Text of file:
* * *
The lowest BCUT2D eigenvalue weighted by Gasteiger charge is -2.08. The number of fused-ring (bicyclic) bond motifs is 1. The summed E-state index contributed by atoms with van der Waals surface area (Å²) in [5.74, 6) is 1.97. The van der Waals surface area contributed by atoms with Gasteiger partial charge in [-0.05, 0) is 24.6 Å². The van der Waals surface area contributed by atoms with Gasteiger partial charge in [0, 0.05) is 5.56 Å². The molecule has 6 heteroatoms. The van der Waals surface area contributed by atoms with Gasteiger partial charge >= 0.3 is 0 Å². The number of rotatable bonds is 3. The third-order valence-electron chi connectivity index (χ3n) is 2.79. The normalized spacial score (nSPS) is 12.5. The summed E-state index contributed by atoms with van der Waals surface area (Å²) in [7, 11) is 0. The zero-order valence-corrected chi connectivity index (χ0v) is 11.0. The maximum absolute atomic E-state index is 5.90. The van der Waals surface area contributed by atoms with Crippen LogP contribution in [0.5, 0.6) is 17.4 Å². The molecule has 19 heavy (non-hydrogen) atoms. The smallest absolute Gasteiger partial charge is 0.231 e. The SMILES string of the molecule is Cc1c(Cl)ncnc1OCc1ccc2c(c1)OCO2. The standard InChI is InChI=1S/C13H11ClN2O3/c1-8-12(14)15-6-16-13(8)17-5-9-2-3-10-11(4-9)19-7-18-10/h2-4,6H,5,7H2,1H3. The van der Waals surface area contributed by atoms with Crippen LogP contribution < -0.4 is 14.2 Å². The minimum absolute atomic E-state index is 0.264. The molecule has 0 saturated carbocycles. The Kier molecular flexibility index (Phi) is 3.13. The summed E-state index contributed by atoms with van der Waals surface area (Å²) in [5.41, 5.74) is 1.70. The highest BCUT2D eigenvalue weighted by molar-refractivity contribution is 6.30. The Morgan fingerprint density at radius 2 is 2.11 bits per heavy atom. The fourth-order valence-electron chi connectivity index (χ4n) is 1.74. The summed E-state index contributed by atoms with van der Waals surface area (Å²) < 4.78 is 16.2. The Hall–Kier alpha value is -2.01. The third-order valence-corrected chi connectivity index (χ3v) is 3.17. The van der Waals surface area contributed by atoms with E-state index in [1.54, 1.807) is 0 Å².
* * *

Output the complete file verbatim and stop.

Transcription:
The lowest BCUT2D eigenvalue weighted by Gasteiger charge is -2.08. The number of fused-ring (bicyclic) bond motifs is 1. The summed E-state index contributed by atoms with van der Waals surface area (Å²) in [5.74, 6) is 1.97. The van der Waals surface area contributed by atoms with Gasteiger partial charge in [-0.05, 0) is 24.6 Å². The van der Waals surface area contributed by atoms with Gasteiger partial charge in [0, 0.05) is 5.56 Å². The molecule has 6 heteroatoms. The van der Waals surface area contributed by atoms with Gasteiger partial charge >= 0.3 is 0 Å². The number of rotatable bonds is 3. The third-order valence-electron chi connectivity index (χ3n) is 2.79. The normalized spacial score (nSPS) is 12.5. The summed E-state index contributed by atoms with van der Waals surface area (Å²) in [7, 11) is 0. The zero-order valence-corrected chi connectivity index (χ0v) is 11.0. The maximum absolute atomic E-state index is 5.90. The van der Waals surface area contributed by atoms with Crippen LogP contribution in [0.5, 0.6) is 17.4 Å². The molecule has 19 heavy (non-hydrogen) atoms. The smallest absolute Gasteiger partial charge is 0.231 e. The SMILES string of the molecule is Cc1c(Cl)ncnc1OCc1ccc2c(c1)OCO2. The standard InChI is InChI=1S/C13H11ClN2O3/c1-8-12(14)15-6-16-13(8)17-5-9-2-3-10-11(4-9)19-7-18-10/h2-4,6H,5,7H2,1H3. The van der Waals surface area contributed by atoms with Crippen LogP contribution < -0.4 is 14.2 Å². The minimum absolute atomic E-state index is 0.264. The molecule has 0 saturated carbocycles. The Kier molecular flexibility index (Phi) is 3.13. The summed E-state index contributed by atoms with van der Waals surface area (Å²) in [5.41, 5.74) is 1.70. The highest BCUT2D eigenvalue weighted by molar-refractivity contribution is 6.30. The Morgan fingerprint density at radius 2 is 2.11 bits per heavy atom. The fourth-order valence-electron chi connectivity index (χ4n) is 1.74. The summed E-state index contributed by atoms with van der Waals surface area (Å²) < 4.78 is 16.2. The Hall–Kier alpha value is -2.01. The third-order valence-corrected chi connectivity index (χ3v) is 3.17. The van der Waals surface area contributed by atoms with E-state index in [1.54, 1.807) is 0 Å².